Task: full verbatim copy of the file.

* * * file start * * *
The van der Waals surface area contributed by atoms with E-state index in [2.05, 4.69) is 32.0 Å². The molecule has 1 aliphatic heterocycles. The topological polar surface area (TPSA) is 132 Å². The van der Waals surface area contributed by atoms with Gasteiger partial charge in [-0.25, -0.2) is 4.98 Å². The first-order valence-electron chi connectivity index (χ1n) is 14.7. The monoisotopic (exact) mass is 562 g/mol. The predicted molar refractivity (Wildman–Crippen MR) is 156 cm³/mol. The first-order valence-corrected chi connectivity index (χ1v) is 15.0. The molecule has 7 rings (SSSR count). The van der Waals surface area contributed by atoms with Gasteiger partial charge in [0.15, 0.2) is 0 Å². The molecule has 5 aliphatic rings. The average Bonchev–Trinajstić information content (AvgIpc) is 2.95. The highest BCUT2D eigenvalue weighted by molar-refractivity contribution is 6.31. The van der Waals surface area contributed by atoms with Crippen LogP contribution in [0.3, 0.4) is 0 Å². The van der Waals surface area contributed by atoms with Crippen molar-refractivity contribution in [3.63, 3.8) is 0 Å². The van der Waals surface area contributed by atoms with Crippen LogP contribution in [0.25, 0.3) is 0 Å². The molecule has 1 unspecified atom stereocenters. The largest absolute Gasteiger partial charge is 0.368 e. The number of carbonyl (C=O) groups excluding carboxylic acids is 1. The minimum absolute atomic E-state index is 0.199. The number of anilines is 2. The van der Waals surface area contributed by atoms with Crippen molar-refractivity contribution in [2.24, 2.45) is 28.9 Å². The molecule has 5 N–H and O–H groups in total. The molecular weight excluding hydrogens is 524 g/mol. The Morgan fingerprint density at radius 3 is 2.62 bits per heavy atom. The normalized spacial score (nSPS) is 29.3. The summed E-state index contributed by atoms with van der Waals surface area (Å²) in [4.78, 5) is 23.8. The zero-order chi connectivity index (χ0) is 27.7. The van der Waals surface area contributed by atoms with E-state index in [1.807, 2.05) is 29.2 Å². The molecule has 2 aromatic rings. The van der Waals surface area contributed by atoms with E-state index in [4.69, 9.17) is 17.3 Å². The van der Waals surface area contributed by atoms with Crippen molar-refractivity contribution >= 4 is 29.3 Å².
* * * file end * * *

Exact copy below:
The van der Waals surface area contributed by atoms with E-state index in [2.05, 4.69) is 32.0 Å². The molecule has 1 aliphatic heterocycles. The topological polar surface area (TPSA) is 132 Å². The van der Waals surface area contributed by atoms with Gasteiger partial charge in [-0.25, -0.2) is 4.98 Å². The first-order valence-electron chi connectivity index (χ1n) is 14.7. The monoisotopic (exact) mass is 562 g/mol. The predicted molar refractivity (Wildman–Crippen MR) is 156 cm³/mol. The first-order valence-corrected chi connectivity index (χ1v) is 15.0. The molecule has 7 rings (SSSR count). The van der Waals surface area contributed by atoms with Gasteiger partial charge in [0.15, 0.2) is 0 Å². The molecule has 5 aliphatic rings. The average Bonchev–Trinajstić information content (AvgIpc) is 2.95. The highest BCUT2D eigenvalue weighted by molar-refractivity contribution is 6.31. The van der Waals surface area contributed by atoms with Crippen LogP contribution in [0.3, 0.4) is 0 Å². The van der Waals surface area contributed by atoms with Crippen molar-refractivity contribution in [3.63, 3.8) is 0 Å². The van der Waals surface area contributed by atoms with Crippen LogP contribution in [0.25, 0.3) is 0 Å². The molecule has 1 unspecified atom stereocenters. The largest absolute Gasteiger partial charge is 0.368 e. The number of carbonyl (C=O) groups excluding carboxylic acids is 1. The minimum absolute atomic E-state index is 0.199. The number of anilines is 2. The van der Waals surface area contributed by atoms with Crippen molar-refractivity contribution in [2.24, 2.45) is 28.9 Å². The molecule has 5 N–H and O–H groups in total. The molecular weight excluding hydrogens is 524 g/mol. The Morgan fingerprint density at radius 3 is 2.62 bits per heavy atom. The normalized spacial score (nSPS) is 29.3. The summed E-state index contributed by atoms with van der Waals surface area (Å²) in [4.78, 5) is 23.8. The zero-order chi connectivity index (χ0) is 27.7. The van der Waals surface area contributed by atoms with E-state index in [1.807, 2.05) is 29.2 Å². The molecule has 2 aromatic rings. The van der Waals surface area contributed by atoms with E-state index in [4.69, 9.17) is 17.3 Å². The van der Waals surface area contributed by atoms with Crippen molar-refractivity contribution >= 4 is 29.3 Å².